So, I gained weight.
I know it. My partner knows it. My family knows it. My friends know it. Instagram knows it.
I’m sure I’m not the only one going through this. In fact, maybe you gained some weight recently as well?
There are many reasons why I gained weight; all of which are within my control. On the one hand, I have become less restrictive/obsessive and have truly given up the diet mentality for good. Yay! But on the other hand I have also been super stressed and anxious in recent months and as a result, my emotional eating track record has been through the roof. Nay! But regardless of why, none of these reasons need to be explained or apologized for. It is what it is.
As you can guess, this physical change has come with a large amount of mindfuckery. It’s never a pleasant experience to gain weight (unless that is your goal, and sometimes even then), but even more so if you have struggled with an eating disorder in the past. How the heck are you supposed to deal with that shit?! After all, it’s taken me a long time to become comfortable with my body and accept it for what it is (no thigh gap and stuff). But now I need to re-learn how to love my body with all its new features, and somehow the meaning of unconditional self-love has taken on a whole new meaning.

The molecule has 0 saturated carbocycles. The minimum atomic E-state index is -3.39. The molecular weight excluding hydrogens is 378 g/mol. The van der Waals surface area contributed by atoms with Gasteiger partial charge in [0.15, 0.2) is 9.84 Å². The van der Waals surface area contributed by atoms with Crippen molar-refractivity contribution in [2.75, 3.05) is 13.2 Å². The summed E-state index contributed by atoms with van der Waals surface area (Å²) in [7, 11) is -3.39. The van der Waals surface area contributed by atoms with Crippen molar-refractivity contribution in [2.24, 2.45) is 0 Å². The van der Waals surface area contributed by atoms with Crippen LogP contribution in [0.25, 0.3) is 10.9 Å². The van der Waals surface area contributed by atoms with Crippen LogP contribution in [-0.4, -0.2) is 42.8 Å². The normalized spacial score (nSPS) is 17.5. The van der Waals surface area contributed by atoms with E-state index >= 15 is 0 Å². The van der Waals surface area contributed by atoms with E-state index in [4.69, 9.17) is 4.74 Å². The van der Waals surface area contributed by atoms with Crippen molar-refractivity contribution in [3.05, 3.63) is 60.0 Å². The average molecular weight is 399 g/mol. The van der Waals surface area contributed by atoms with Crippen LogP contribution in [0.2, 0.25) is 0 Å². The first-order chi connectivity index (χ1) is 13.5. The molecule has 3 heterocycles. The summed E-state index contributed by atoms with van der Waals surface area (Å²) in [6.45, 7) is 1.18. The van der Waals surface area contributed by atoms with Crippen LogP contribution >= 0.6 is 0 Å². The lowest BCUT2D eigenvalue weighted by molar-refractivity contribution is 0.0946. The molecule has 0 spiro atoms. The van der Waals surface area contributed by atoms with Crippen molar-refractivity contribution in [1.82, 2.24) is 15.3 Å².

And so, over the last couple of months, I have seen my body transform in a way that has been absolutely horrifying for me, yet I knew this was the perfect learning ground for me to practice what I preach and to absolutely 100% own and accept the changes. To not beat myself up for it and vow to go on a new diet the next day. I wasn’t going to do any of that stuff no more!
It would be a lie if I said it’s been easy and that I embrace the extra bit of giggle fully, but after sorting through my thoughts and spending a lot of time going inwards, I have figured out what all of this does and does not mean for me.
What it DOESN’T mean:
- That I have failed myself.
- That I must return to “old me” in order to be happy and successful.
- That I am broken and must be fixed.
- That I should be ashamed of myself.
- That my value as a person has decreased.
- That I am a hypocrite for being a health coach yet looking the way I do.
- That I can’t wear pants anymore because they make me look fat.
What it DOES mean:
- I have gained weight
Seriously. That’s all it means.
Let’s talk about the 2nd point. How many of us think that once we lose the weight (again), we will be happier? How much time do we spend desperately wishing we could look different; thinner, taller, longer legs, bigger or smaller breasts, more hair, less hair, you name it? That once XZY, we will be happier. Life will finally be perfect. We will be perfect.
For a long time I really believed that if I could just get skinny(er) I would finally be happy, successful, acceptable, and self-confident. I had it in my head that weight loss was the answer to all of my problems.